Thursday, November 30, 2017

Thirty Days Has Noirvember (24-30)

November 24 - Three Billboards Outside Ebbing, Missouri - Martin McDonagh - The investigation into the murder of a small town girl has stalled and fizzled, but the mother of the victim is determined to keep the pain and shame of it all fresh in the minds of the entire community regardless the consequences to friends, family and enemies alike. Frances McDormand leads a ridiculously strong cast whose mission seems to be proving that real hurt can be felt by real assholes and that you'll really care. This one goes straight to the top of my favorite output by either McDonagh brother exemplifying the best qualities both possess - memorable and complex characters with a penchant for caustically profane self-expression and too-frequent-to-be-accidental moments of raw and acerbic humanity. I challenge you to find a member of the expansive cast of characters who's relegated to one-note, whose pain isn't real, faults aren't obvious and yet whose point of view doesn't make sense enough to illicit your sympathy for at least a moment before they do the next terrible thing they're bound to. The final moments offer either slight reprieve to the mounting tensions or a pause at the precipice of greater, fathomless darkness - you decide. Awards forthcoming for McDonagh, McDormand, Woody Harrelson and Sam Rockwell if there's any justice in the world... but then it is a noir.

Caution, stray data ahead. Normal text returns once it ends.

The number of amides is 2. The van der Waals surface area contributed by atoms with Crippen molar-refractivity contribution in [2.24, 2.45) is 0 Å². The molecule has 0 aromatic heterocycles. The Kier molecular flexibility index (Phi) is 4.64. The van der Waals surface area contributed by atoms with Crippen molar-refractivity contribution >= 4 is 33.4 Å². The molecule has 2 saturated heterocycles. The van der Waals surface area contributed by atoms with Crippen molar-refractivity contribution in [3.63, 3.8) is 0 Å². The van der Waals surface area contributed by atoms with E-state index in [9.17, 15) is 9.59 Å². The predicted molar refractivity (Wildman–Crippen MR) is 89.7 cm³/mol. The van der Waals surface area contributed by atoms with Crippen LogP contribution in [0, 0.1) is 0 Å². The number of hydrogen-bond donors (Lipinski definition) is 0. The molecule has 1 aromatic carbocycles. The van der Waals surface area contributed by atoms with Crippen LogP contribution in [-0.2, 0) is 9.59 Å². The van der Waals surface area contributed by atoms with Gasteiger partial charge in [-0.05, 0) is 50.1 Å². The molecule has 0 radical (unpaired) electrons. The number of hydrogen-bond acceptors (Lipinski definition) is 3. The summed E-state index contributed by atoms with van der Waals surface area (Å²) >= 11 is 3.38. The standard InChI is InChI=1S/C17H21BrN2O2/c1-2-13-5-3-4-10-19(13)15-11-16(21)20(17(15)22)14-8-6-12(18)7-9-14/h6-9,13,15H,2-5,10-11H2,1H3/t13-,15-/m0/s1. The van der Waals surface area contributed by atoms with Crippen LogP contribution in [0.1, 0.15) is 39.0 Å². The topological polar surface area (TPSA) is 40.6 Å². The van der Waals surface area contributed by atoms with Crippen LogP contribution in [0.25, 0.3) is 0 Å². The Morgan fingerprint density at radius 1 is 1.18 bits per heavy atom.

November 25 - Dog Eat Dog - Paul Schrader - Three career-criminals out of prison for the last time - because they all know the end is near - set for life or dead. Their last circles around the drain are wild and sloppy and do not break the first rule of film making: don't be boring.

November 26 - Brighton Rock - John Boulting - Richard Attenborough is a Brighton gangster whose problems include his own mates, a rival gang and an inconvenient murder witness. For reasons that seem simpler while under the films' sway he becomes romantically involved with the witness and even marries her in an attempt to prevent her being forced to testify against him. His living hell is her whirlwind romance and the audience gets to experience both all the way through the perfection of the picture's final moment full of quintessentially Graham Greene touches.

November 27 - Filth - Jon S. Baird - James McAvoy made a fan out of me with his go from broke performance as an utterly rotten human being and policeman exercising his demons with all the authority of his badge behind him. Messy and potent, man I respond to big wild swings at greatness more than I tend to measured, precise pokes in the right direction.

November 28 - The Crying Game - Neil Jordan - So there's this scorpion that wants to cross a river... Been a long time since I'd seen this one, so happy to report you don't have to be surprised by the plot to be surprised by the characters even when you realize they're only staying true to their nature... even when that's going to put them in danger and maybe get them killed.

November 29 - M - Fritz Lang - Jeez, Peter Lorre is creepy.

November 30 - Wind River - Taylor Sheridan - Appropriately moody and invested in its victims, but not really a noir... unless you take into account its fatalism about the populace of the titular Wyoming Indian reserve and treat it as a tour of life in the margins. It's a fine procedural that pulls one of the more hotly contentious moves Sheridan's script for Sicario also did, though this time it doesn't feel as jarring due to establishing Jeremy Renner as the main character.

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